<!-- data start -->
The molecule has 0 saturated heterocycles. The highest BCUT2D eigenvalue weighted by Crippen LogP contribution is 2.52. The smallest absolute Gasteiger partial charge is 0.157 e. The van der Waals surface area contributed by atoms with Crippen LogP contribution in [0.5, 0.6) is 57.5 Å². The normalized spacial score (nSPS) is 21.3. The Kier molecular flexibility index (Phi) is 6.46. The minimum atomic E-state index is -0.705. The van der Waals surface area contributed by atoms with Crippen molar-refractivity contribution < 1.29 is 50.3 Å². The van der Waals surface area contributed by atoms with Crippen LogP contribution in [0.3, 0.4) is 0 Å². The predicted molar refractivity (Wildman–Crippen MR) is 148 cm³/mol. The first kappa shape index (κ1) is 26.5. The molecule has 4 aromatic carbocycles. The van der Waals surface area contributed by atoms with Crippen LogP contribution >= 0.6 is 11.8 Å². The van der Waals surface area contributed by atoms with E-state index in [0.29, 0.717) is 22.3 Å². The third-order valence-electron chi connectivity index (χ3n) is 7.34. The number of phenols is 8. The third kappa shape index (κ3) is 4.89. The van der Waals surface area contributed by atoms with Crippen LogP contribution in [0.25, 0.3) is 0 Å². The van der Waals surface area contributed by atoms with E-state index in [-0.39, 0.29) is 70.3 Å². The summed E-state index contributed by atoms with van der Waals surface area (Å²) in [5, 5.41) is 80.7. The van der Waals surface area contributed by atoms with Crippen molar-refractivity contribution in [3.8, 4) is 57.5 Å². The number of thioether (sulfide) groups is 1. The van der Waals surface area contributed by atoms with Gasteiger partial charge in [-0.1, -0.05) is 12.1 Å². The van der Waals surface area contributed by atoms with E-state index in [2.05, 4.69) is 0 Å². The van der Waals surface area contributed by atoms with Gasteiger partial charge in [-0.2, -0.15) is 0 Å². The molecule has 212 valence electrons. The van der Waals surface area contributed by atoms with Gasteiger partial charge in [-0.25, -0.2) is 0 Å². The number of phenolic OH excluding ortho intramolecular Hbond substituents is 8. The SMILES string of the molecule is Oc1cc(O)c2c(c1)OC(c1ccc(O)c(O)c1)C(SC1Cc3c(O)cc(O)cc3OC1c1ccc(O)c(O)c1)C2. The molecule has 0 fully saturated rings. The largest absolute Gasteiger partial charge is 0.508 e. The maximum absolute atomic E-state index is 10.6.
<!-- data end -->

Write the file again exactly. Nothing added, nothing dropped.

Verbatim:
The molecule has 0 saturated heterocycles. The highest BCUT2D eigenvalue weighted by Crippen LogP contribution is 2.52. The smallest absolute Gasteiger partial charge is 0.157 e. The van der Waals surface area contributed by atoms with Crippen LogP contribution in [0.5, 0.6) is 57.5 Å². The normalized spacial score (nSPS) is 21.3. The Kier molecular flexibility index (Phi) is 6.46. The minimum atomic E-state index is -0.705. The van der Waals surface area contributed by atoms with Crippen molar-refractivity contribution < 1.29 is 50.3 Å². The van der Waals surface area contributed by atoms with Crippen LogP contribution in [0.3, 0.4) is 0 Å². The predicted molar refractivity (Wildman–Crippen MR) is 148 cm³/mol. The first kappa shape index (κ1) is 26.5. The molecule has 4 aromatic carbocycles. The van der Waals surface area contributed by atoms with Crippen LogP contribution >= 0.6 is 11.8 Å². The van der Waals surface area contributed by atoms with E-state index in [0.29, 0.717) is 22.3 Å². The third-order valence-electron chi connectivity index (χ3n) is 7.34. The number of phenols is 8. The third kappa shape index (κ3) is 4.89. The van der Waals surface area contributed by atoms with Crippen LogP contribution in [0.25, 0.3) is 0 Å². The van der Waals surface area contributed by atoms with E-state index in [-0.39, 0.29) is 70.3 Å². The summed E-state index contributed by atoms with van der Waals surface area (Å²) in [5, 5.41) is 80.7. The van der Waals surface area contributed by atoms with Crippen molar-refractivity contribution in [3.8, 4) is 57.5 Å². The number of thioether (sulfide) groups is 1. The van der Waals surface area contributed by atoms with Gasteiger partial charge in [-0.1, -0.05) is 12.1 Å². The van der Waals surface area contributed by atoms with E-state index in [2.05, 4.69) is 0 Å². The van der Waals surface area contributed by atoms with Gasteiger partial charge in [-0.2, -0.15) is 0 Å². The molecule has 212 valence electrons. The van der Waals surface area contributed by atoms with Gasteiger partial charge in [-0.25, -0.2) is 0 Å². The number of phenolic OH excluding ortho intramolecular Hbond substituents is 8. The SMILES string of the molecule is Oc1cc(O)c2c(c1)OC(c1ccc(O)c(O)c1)C(SC1Cc3c(O)cc(O)cc3OC1c1ccc(O)c(O)c1)C2. The molecule has 0 fully saturated rings. The largest absolute Gasteiger partial charge is 0.508 e. The maximum absolute atomic E-state index is 10.6.